“If you can get a catch on it quick the better off you are at reducing that potential,” Sadler said.
Another aspect of risk management is that systems can be run in a conservative way — Duke Energy implements limits on the operational use of batteries in terms of state of charge. Even if a battery manufacturer claims the system can be run down to 5% state of charge, or up to 90%, in order to reduce risks, Duke Energy’s team will only run to 15% or 85%, what Jay Sadler called a “standardised spectrum”.
Meanwhile, systems need to be well maintained, such as regular cleaning of HVAC filters. However, one problematic aspect from a cost perspective is that newer battery storage systems are fitted with state of the art technology to ensure safety, something that some of the older sites don’t have. Sadler said that it isn’t cost-effective for Duke to retrofit everything onto those old sites. The lack of easy solutions to make sure first responders can deal with any problems at those sites safely is a gap that raises some concern, he said.
Dr Josh Lamb, principal technical staff member at Sandia National Laboratories, said that there will always be an inherent risk with any energy storage technology, especially as technical improvements mean that more and more energy is being packed into smaller and smaller devices as energy density increases. Any chemical fuel “has a significant risks, so we should understand how to handle fires safely,” he said.
For Sandia’s team, one challenge is that while it’s possible to test what will happen to a battery cell or system when things go wrong, it’s difficult to evaluate just how likely it is that something will go wrong in the field. That makes it hard to present what the risk is to the end user, Lamb said.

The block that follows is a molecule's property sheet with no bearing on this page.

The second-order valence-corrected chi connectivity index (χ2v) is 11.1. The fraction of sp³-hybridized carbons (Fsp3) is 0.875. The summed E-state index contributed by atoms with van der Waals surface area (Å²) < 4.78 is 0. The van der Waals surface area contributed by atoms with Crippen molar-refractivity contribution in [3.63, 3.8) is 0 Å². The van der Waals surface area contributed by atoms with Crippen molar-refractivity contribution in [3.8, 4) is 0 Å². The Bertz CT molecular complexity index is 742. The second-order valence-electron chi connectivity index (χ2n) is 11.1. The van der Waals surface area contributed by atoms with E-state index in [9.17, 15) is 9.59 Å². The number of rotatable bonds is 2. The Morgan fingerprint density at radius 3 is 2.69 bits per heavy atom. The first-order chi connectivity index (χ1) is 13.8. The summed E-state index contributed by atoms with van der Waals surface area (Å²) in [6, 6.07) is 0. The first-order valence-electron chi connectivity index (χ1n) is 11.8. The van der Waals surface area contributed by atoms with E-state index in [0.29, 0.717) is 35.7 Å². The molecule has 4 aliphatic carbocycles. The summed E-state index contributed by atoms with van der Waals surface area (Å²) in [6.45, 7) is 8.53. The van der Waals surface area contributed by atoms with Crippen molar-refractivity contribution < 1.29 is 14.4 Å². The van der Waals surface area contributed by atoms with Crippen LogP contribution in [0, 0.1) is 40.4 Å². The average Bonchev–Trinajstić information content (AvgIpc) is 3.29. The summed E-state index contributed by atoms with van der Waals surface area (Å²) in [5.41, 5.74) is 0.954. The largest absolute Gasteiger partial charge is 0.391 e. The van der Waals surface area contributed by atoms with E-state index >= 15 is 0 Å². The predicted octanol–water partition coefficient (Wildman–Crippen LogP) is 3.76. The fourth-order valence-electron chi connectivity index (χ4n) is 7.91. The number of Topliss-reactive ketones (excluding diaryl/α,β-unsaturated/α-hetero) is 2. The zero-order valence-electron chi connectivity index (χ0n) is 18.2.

On a similar theme, Cadenza Innovation’s Per Onnerud said that there are still some gaps in the industry when it comes to education on safety, and that extends to safety tests. For instance, nail testing i.e. driving a metal nail into a lithium battery cell to induce thermal runaway, is considered one of the main safety and failure tests of a device.
However, the aim of nail testing is to simulate what happens when an internal short — one of the main causes of thermal runaway — occurs at cell level. If manufacturers figure out how to mitigate the impact of the actual nail test, then the test itself ceases to be a good measurement of how a cell will react to internal short circuiting.
Other tests have been formulated, most notably by groups such as the US National Renewable Energy Laboratory (NREL), using an internal short device that heats up a cell using melted wax to create a short, which Onnerud said is the “type of test we want to see in the industry”.
Another educational gap Onnerud referred to is that lithium iron phosphate (LFP) cell chemistry is often considered safer than nickel manganese cobalt (NMC) and other types, and to some extent it is, having a higher temperature tolerance and tolerance to abuse, but nonetheless, still contains active electrolyte materials that can produce explosive gases. In an urban environment, making sure the gases can escape or be diluted sufficiently to pose little risk is going to be a consideration for any lithium-ion battery chemistry used today.
Onnerud said that the industry is taking safety very seriously and that standards and codes are advancing quickly. Lithium-ion is certainly safer than nuclear, he said, and chair Matthew Paiss similarly pointed out that were internal combustion engines (ICE) to be invented today, the idea of driving around in a car at high speed carrying combustible and explosive fuel in a large tank might well not meet safety regulations.
Everything from transparency on testing, developing the best safety devices possible, engagement with fire departments and other agencies are equally crucial to that pathway. Additionally, codes and standards such as the US National Fire Protection Association’s NFPA 855 need to be implemented across the country to ensure uniformity of safe best practices, he said.